An Axe to Grind; ANTIQUES with Bargain Hunter Don Rodgers Don Rodgers Looks at a Truly Ancient Artefact from the Dawn of Civilisation

Western Mail (Cardiff, Wales), February 16, 2008 | Go to article overview
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An Axe to Grind; ANTIQUES with Bargain Hunter Don Rodgers Don Rodgers Looks at a Truly Ancient Artefact from the Dawn of Civilisation


THIS is by far and away the oldest man-made object I've ever bought. It's a polished stone axehead, dating from the Neolithic period, and is more than 4,000-years-old.

I purchased it many years ago from a man who was doing some gardening for us.

He had dug it up about 20 years previously when engaged in some landscaping work on Gower.

At the time, so he informed us, he'd taken it to Swansea Museum, where they'd logged details of his find.

I think it's one of the most beautiful objects I've ever owned and one of the most tactile.

It's unbelievably smooth to the touch and represents a considerable investment of time and energy by the people who made it.

It's the fact that it is so smooth and polished which shows it to be Neolithic.

The Stone Age is divided for the sake of convenient description into three periods: Paleolithic, Mesolithic and Neolithic - Old, Middle, and New. The New Stone Age in Britain extended roughly from 4,000 to 2,000 BC.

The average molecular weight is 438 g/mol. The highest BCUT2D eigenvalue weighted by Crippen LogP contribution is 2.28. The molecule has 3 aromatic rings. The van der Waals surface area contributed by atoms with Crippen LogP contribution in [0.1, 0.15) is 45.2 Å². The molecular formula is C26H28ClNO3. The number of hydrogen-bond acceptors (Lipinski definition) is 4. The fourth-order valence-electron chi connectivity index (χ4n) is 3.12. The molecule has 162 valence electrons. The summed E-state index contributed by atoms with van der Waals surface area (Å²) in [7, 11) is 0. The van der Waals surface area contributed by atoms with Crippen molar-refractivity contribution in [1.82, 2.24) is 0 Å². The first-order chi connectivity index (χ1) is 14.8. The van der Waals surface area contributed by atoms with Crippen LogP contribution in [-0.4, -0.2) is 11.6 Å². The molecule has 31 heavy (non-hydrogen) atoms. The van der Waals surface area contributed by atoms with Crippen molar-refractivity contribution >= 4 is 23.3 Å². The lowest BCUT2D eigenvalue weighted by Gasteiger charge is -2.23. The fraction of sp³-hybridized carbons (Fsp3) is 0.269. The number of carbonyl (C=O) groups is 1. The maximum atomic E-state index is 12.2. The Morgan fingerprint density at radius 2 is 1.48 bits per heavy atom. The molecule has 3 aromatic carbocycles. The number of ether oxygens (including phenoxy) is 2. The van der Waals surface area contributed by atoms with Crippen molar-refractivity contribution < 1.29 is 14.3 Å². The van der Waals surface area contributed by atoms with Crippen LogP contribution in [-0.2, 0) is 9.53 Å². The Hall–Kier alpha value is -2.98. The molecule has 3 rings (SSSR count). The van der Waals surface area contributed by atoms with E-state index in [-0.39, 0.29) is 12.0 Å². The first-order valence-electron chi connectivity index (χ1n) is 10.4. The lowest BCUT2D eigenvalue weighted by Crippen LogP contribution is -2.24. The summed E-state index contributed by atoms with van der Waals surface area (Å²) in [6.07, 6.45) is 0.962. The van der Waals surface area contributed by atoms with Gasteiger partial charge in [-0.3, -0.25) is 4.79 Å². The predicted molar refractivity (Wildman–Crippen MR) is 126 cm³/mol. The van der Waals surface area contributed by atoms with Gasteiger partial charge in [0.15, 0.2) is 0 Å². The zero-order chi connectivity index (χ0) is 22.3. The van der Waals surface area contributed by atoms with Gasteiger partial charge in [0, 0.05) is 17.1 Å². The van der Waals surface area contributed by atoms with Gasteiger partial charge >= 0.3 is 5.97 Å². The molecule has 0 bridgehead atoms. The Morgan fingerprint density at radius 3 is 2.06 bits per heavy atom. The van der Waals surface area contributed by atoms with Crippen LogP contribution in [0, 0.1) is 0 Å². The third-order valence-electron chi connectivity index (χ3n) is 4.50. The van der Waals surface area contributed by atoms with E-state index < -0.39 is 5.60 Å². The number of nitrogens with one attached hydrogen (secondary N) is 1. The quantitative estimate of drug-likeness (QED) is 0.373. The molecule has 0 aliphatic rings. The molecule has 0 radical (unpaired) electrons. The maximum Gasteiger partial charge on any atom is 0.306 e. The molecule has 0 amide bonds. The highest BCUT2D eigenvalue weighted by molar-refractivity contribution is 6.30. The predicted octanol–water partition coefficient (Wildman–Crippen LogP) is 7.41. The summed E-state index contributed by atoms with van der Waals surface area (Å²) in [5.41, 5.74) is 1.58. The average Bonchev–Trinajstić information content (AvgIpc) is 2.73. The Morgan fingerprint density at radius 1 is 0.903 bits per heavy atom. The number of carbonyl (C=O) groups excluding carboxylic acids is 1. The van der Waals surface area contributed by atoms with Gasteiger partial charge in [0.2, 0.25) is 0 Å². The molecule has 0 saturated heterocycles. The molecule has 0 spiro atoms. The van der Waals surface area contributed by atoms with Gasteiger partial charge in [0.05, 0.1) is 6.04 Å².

It was a time when people moved from nomadic hunter-gathering to agriculture. Stone axes like this were an efficient tool for clearing woodland for farming - apparently, you can fell an ash tree one foot in diameter in about an hour with one.

Originally it would have been mounted in a wooden handle, unlike the much rougher Paleolithic hand axes.

In 1971, a Neolithic axehead was found in the mud at Aberavon Lido still set in some of the original wood.

This is now in the collection of the National Museum of Wales in Cardiff, where I've been to see it.

It's similar in shape and size to ours, some 7ins in length. The museum example is, however, made from a different stone, namely a greenstone from Cornwall.

Some people may be surprised to hear that an axe made from Cornish stone should turn up in Aberavon.

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